Master's Culminating Experience
Background: The proliferation of snack foods in school lunch programs has necessitated the USDA to regulate its consumption by implementing policies regarding its use. The competitive food guidelines were enacted in June 2013 through the Healthy, Hunger-Free Kids Act. This required development of federal nutritional guidelines snack foods had to meet in order to be considered a competitive food and thus sold in school lunchrooms.
Objectives: The purpose of this study is to describe the current snack food offerings in select Ohio high schools, and to determine how these snack foods affect the consumption of healthier free and reduced meal options. We also describe factors that influence decision making in lunchrooms and to explore effective ways to encourage healthier food decision making.
Methods: This is a descriptive study that uses plate waste data from select Ohio schools to determine food choice among students from three High schools. Model used for this study was from Cornell University's Smarter Lunch Rooms Movement.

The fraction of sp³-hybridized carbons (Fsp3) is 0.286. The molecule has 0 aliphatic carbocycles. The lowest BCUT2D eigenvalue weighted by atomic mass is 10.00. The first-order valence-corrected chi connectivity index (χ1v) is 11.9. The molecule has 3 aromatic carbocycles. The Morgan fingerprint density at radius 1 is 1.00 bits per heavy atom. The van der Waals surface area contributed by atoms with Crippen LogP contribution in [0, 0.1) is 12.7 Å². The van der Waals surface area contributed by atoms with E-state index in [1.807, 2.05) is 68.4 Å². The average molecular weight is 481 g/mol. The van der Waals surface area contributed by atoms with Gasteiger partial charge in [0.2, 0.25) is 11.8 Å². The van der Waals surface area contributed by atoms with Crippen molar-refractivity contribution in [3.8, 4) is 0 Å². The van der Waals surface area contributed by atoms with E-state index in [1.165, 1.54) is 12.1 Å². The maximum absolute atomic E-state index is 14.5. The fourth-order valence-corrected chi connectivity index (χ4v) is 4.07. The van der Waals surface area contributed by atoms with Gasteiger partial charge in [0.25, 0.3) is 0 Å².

Results: The major factors that affected the consumption of snack foods was the variety, availability, and district poverty level. Schools in the less affluent neighborhoods were more likely to consume more of the reimbursable meals. The more affluent schools had more consumption of snack foods. Fifteen of the 19 snack foods met the new competitive food guideline.
Conclusion: To encourage greater consumption of healthier meal options, a multifaceted approach needs to be adopted. This approach should include efforts from the government, school’s Food Service Directors, parents and students.
Obianagha, C. C. (2014). A Description of Snack Foods in Select Ohio Schools: A Baseline Prior to USDA New Competitive Food Guidelines. Wright State University, Dayton, Ohio.